Through another door was the bathroom, except it didn’t have a door, and we did not get a door on the bathroom until I was 18 years old, and people would be walking through and just, you know. One of the cooks quit in the middle of a busy day and said, “I’m not working until you put a door on the bathroom for that girl.” So, at the age of 18 I got a door on the bathroom.

And, as to the beds, you know, I had my bed, my brother had his bed, et cetera, et cetera, but you never knew who you’re going to wake up next to in the morning, because if people broke down during the night, Hank said, “Well just go in there and get in a bed. If they’re all full, just pick a place. “Yeah. So, I never knew who I was going to wake up next to. He didn’t charge ‘em; he was just being helpful to stranded motorists, you know. “Oh, I’m not going to make you sleep in your car, here, you go in there and sleep. You know, if we were doing it today, the cops would, turn us every which way, but loose... back then it was just a matter of necessity.”

Hank was an accomplished pilot and owned two airplanes, a Cessna 140 and a Cessna 172. Residents of Essex at the time recall that it was not uncommon for California Highway Patrol officers to fly into Hank’s Place for lunch and take off again on patrol. Hank also had a reputation of being a ‘daredevil’ pilot and he had several minor accidents with his planes, but he served a valuable service also in that he was sometimes asked to fly injured motorists to the hospital in Needles which was much quicker than the ambulance service. Remnants of the runway that was included in his purchase of the place are still visible behind the property today.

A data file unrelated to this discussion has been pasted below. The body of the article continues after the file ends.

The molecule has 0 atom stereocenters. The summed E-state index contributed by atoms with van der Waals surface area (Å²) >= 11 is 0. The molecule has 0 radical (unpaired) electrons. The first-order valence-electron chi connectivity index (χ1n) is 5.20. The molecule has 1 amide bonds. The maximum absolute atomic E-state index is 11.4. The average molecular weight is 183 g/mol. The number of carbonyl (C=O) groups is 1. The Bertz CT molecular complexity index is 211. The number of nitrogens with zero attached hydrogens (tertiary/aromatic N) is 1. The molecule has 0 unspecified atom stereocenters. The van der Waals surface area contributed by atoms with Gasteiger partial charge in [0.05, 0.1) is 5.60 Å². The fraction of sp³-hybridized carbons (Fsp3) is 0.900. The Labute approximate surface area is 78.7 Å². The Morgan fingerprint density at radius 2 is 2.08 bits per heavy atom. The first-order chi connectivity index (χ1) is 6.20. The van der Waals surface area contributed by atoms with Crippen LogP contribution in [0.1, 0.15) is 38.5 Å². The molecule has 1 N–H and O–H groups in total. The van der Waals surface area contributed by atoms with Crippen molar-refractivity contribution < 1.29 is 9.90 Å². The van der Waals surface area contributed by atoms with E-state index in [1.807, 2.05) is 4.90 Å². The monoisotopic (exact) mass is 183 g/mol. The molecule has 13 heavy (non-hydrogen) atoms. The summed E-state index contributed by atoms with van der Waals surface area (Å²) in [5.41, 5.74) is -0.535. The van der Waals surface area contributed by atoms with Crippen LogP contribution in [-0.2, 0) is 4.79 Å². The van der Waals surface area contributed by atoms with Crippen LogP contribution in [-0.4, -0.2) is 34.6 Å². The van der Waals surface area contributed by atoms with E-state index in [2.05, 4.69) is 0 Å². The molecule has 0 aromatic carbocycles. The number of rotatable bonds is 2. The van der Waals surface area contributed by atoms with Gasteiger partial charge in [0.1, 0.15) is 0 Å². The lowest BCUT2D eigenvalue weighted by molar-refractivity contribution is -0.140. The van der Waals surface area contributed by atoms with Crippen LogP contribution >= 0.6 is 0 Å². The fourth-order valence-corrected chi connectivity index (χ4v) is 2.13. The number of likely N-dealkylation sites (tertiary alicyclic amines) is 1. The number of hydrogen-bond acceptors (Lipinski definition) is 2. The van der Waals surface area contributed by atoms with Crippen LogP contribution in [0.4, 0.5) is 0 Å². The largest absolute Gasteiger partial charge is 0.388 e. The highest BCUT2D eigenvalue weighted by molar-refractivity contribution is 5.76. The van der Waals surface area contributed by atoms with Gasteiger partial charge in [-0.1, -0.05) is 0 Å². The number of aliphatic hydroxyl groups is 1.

Hank’s wife Alva was known in the area as an accomplished organ player, and it is even more remarkable because she was autodidactic. It was seemingly just on impulse that Alva decided to try playing an organ, so she rented a little Hammond B3, mastered it in about a week, and returned it to get the next size up and mastered that too. In the evenings there was sometimes an impromptu jam session in the café with Elva at the organ, JR Bently Jr. on the drums and a few other Essex folks with their musical instruments.